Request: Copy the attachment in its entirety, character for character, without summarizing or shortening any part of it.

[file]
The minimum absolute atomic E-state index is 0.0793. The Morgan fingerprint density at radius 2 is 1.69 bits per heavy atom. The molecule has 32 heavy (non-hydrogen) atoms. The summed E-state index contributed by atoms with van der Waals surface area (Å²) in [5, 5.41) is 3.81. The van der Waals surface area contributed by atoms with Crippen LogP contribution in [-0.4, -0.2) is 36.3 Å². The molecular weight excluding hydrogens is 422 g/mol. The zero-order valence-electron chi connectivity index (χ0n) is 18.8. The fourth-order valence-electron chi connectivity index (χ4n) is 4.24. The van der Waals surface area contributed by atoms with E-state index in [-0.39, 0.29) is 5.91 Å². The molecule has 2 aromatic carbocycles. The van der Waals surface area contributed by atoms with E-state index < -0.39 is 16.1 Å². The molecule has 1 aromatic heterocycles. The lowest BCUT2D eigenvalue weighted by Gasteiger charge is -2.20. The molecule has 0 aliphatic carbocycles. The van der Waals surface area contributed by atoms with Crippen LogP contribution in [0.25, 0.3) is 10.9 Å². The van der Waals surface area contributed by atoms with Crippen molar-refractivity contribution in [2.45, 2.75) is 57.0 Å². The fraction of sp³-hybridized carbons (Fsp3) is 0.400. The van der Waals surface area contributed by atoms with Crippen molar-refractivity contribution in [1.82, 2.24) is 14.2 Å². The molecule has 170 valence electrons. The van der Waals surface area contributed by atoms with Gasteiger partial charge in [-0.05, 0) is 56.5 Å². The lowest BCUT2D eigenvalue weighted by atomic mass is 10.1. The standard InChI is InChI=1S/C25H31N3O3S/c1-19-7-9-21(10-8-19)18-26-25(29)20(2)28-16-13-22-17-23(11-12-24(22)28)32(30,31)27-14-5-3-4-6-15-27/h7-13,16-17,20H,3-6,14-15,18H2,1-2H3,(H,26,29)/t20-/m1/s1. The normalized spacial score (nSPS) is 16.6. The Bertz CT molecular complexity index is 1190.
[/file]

The minimum absolute atomic E-state index is 0.0793. The Morgan fingerprint density at radius 2 is 1.69 bits per heavy atom. The molecule has 32 heavy (non-hydrogen) atoms. The summed E-state index contributed by atoms with van der Waals surface area (Å²) in [5, 5.41) is 3.81. The van der Waals surface area contributed by atoms with Crippen LogP contribution in [-0.4, -0.2) is 36.3 Å². The molecular weight excluding hydrogens is 422 g/mol. The zero-order valence-electron chi connectivity index (χ0n) is 18.8. The fourth-order valence-electron chi connectivity index (χ4n) is 4.24. The van der Waals surface area contributed by atoms with E-state index in [-0.39, 0.29) is 5.91 Å². The molecule has 2 aromatic carbocycles. The van der Waals surface area contributed by atoms with E-state index < -0.39 is 16.1 Å². The molecule has 1 aromatic heterocycles. The lowest BCUT2D eigenvalue weighted by Gasteiger charge is -2.20. The molecule has 0 aliphatic carbocycles. The van der Waals surface area contributed by atoms with Crippen LogP contribution in [0.25, 0.3) is 10.9 Å². The van der Waals surface area contributed by atoms with Crippen molar-refractivity contribution in [2.45, 2.75) is 57.0 Å². The fraction of sp³-hybridized carbons (Fsp3) is 0.400. The van der Waals surface area contributed by atoms with Crippen molar-refractivity contribution in [1.82, 2.24) is 14.2 Å². The molecule has 170 valence electrons. The van der Waals surface area contributed by atoms with Gasteiger partial charge in [-0.05, 0) is 56.5 Å². The lowest BCUT2D eigenvalue weighted by atomic mass is 10.1. The standard InChI is InChI=1S/C25H31N3O3S/c1-19-7-9-21(10-8-19)18-26-25(29)20(2)28-16-13-22-17-23(11-12-24(22)28)32(30,31)27-14-5-3-4-6-15-27/h7-13,16-17,20H,3-6,14-15,18H2,1-2H3,(H,26,29)/t20-/m1/s1. The normalized spacial score (nSPS) is 16.6. The Bertz CT molecular complexity index is 1190.